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Disgruntled Reader Needs Barf Bag

After reading your March 1992 issue of the PLN I was thoroughly disillusioned, disgusted, and very disappointed that PLN would allow a prisoners' news source to be used to propagate something very harmful to everyone incarcerated [in this state]. I am speaking of the article on HB 2834 by Carrie Roth. It was to me a sell out. It was originally bad legislation and revised it still smelled of dead fish.

When I heard rumors that things weren't correct with PLN I defended the newsletter, but now that I've seen proof, I can't wish it away and make it disappear or defend PLN because of HB 2834 guilt evidence.

I am liberal and very broad minded, but I can't forgive or come up with justification for not only Carrie's conduct but for PLN's. It even goes beyond whether we have different ideas or opinions. This is serious rubbing elbows with the enemy. It makes a thinking man wonder, how can we be supportive of something that's against our interests?

I'm not making a judgment, but it paints a picture of only one color, black (personal interest black) . And it can't be excused by naivety or claims of being mislead. No one could be that gullible. There had to be a deal cut. Anyone can make an error in judgment, but it couldn't have happened in this case. Why? Because even after the original willing support [for the bill] was still maintained otherwise [sic] the minute the bad legislation surfaced, everyone should have fled from it like it had Bush leprosy. So instead of embrace, you should disavowed, disassociated from them.

Don't you realize supporting HB 2834 is casting doubts on PLN's credibility and your dedication or sincerity of purpose that you claim you possess. What a sad day. I need a barf bag. We don't cut deals with the enemy because then our conscience is our incarcerated, not free. I feel deceived.

D.H., Walla Walla, WA

[Editor's Note: Paul and I do not review every article that appears in the PLN. On occasion our supporters will insert news items on legislative events, particularly in time critical situations, where there is not enough time to send the piece to us and get it back before the publication deadline. Paul and I worked out a deal whereby certain people can insert articles, and if this material should go against the grain of what we are trying to accomplish, we will talk to them about it afterwards. In the PLN's history, this incident was the only time I found it necessary to disagree with the position taken by such a writer. The reader's criticism, however unartfully stated, is well taken.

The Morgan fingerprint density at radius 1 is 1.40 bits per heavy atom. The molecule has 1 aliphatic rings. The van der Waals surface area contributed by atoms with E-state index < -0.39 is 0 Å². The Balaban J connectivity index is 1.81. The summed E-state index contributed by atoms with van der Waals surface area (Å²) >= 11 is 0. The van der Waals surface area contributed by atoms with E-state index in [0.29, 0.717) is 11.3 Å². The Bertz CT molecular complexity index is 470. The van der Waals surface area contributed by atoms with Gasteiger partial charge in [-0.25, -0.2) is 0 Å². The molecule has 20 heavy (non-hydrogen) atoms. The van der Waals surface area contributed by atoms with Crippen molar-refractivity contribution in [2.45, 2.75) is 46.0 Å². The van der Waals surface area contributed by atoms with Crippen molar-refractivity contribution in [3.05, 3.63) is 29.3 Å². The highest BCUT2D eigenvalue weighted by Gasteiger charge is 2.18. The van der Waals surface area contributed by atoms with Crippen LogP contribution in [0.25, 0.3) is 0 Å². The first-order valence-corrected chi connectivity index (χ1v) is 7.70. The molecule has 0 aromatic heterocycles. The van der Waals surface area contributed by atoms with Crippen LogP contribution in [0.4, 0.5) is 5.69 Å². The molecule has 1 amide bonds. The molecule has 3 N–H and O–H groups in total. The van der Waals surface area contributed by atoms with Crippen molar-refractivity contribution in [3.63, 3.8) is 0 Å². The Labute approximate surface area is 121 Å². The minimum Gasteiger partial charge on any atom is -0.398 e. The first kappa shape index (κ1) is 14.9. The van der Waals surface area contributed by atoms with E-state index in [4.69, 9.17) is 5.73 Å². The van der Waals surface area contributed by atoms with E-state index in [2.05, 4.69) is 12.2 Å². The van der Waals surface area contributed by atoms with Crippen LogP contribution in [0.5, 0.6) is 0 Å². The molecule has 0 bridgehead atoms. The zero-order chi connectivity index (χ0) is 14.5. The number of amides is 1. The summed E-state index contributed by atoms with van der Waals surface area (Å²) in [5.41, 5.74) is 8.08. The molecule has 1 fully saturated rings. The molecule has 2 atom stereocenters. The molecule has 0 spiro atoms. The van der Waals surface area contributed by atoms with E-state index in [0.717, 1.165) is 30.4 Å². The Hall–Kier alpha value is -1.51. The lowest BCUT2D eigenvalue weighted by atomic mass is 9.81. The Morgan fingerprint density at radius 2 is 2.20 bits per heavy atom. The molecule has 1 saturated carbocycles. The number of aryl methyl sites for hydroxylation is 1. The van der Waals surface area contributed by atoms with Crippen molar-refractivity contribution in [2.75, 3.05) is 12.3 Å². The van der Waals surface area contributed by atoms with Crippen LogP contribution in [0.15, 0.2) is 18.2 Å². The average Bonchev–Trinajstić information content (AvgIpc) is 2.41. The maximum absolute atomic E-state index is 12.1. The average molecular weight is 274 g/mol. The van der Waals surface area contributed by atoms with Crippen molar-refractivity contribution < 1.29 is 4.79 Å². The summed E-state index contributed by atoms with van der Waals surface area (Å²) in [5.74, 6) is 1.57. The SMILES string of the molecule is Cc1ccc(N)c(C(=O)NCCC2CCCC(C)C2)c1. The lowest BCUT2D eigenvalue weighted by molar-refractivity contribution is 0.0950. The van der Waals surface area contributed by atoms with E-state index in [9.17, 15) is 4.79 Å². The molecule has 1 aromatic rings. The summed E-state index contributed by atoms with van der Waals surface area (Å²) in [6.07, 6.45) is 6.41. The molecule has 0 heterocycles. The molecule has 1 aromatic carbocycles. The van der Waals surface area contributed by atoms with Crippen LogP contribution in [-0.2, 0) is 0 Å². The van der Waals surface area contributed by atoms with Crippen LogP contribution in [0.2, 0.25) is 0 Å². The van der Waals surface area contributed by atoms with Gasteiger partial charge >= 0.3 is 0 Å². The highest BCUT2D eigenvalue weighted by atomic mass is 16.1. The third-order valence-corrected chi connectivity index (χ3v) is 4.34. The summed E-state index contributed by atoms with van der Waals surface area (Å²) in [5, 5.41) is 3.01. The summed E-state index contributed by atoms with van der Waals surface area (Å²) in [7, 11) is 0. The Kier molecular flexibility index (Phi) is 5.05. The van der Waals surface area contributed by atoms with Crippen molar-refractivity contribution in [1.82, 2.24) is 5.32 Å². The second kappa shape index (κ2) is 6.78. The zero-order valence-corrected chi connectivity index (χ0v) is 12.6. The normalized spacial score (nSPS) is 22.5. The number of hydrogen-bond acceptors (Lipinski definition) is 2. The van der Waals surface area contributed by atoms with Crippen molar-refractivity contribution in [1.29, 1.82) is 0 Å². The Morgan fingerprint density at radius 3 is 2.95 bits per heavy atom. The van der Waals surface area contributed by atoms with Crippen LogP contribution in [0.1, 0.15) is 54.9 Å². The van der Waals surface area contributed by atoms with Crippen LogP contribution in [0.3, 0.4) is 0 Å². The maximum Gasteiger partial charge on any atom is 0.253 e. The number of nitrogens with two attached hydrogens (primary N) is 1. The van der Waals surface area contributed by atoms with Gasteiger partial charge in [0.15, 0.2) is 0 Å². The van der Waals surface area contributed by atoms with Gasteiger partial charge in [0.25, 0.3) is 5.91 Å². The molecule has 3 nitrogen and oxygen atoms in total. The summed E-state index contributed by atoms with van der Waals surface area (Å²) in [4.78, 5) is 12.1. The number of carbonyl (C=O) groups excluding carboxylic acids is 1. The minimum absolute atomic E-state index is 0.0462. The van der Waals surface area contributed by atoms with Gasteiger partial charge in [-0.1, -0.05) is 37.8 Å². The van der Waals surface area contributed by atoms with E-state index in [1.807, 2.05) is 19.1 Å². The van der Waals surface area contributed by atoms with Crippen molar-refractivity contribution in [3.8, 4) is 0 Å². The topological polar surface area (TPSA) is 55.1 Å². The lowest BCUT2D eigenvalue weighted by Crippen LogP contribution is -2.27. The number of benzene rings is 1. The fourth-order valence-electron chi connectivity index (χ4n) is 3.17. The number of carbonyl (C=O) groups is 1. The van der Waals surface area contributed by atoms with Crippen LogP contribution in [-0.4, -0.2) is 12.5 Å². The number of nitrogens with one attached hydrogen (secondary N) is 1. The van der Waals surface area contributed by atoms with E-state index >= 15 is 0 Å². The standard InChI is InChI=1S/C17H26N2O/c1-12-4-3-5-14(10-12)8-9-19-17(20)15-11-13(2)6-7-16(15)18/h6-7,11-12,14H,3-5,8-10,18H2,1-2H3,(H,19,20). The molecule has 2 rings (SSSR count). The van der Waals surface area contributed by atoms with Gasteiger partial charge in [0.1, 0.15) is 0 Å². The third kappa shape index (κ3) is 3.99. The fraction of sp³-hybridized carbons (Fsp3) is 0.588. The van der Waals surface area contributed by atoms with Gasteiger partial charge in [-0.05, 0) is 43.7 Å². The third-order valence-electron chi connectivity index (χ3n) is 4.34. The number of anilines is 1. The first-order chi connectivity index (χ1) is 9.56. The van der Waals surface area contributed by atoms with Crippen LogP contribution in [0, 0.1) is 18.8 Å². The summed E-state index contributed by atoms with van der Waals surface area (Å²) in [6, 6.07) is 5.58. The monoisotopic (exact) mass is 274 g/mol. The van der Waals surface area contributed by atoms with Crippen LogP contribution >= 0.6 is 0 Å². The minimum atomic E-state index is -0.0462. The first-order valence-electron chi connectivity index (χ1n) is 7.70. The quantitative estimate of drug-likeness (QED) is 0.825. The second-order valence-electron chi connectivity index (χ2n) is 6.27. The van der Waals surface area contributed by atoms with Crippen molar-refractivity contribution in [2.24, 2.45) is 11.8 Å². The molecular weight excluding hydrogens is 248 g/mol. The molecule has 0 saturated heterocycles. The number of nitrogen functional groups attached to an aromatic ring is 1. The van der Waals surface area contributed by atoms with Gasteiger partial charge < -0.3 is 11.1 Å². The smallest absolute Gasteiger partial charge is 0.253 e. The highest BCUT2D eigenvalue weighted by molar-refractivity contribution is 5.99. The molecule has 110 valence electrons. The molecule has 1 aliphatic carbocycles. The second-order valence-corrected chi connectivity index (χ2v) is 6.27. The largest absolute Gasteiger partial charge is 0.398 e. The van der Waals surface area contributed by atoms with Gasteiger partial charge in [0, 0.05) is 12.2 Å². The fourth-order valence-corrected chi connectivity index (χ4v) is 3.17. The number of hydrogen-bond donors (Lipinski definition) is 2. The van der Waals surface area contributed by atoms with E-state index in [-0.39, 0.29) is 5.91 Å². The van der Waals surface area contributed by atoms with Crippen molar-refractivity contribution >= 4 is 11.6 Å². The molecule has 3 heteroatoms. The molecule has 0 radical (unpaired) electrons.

For the information of readers outside of Washington state, the original version of the bill in question would have abolished the parole board, but at the same time it increased penalties for some future crimes. We held our nose and tried to support the bill, our outside representatives and family members even went to the state capitol to testify in favor of its passage. The part to get rid of the board was subsequently eliminated. Carrie still considered it a reasonably good bill; because it abolished parole supervision and had one or two other positive features. What the above reader experienced was a difference of perception around the value of this legislation. It was very wrong of him to accuse us of being sell outs and in the pay of the state simply because one of our writers supported a bill. If the cops really liked the bill all that much, it would have been passed into law.]

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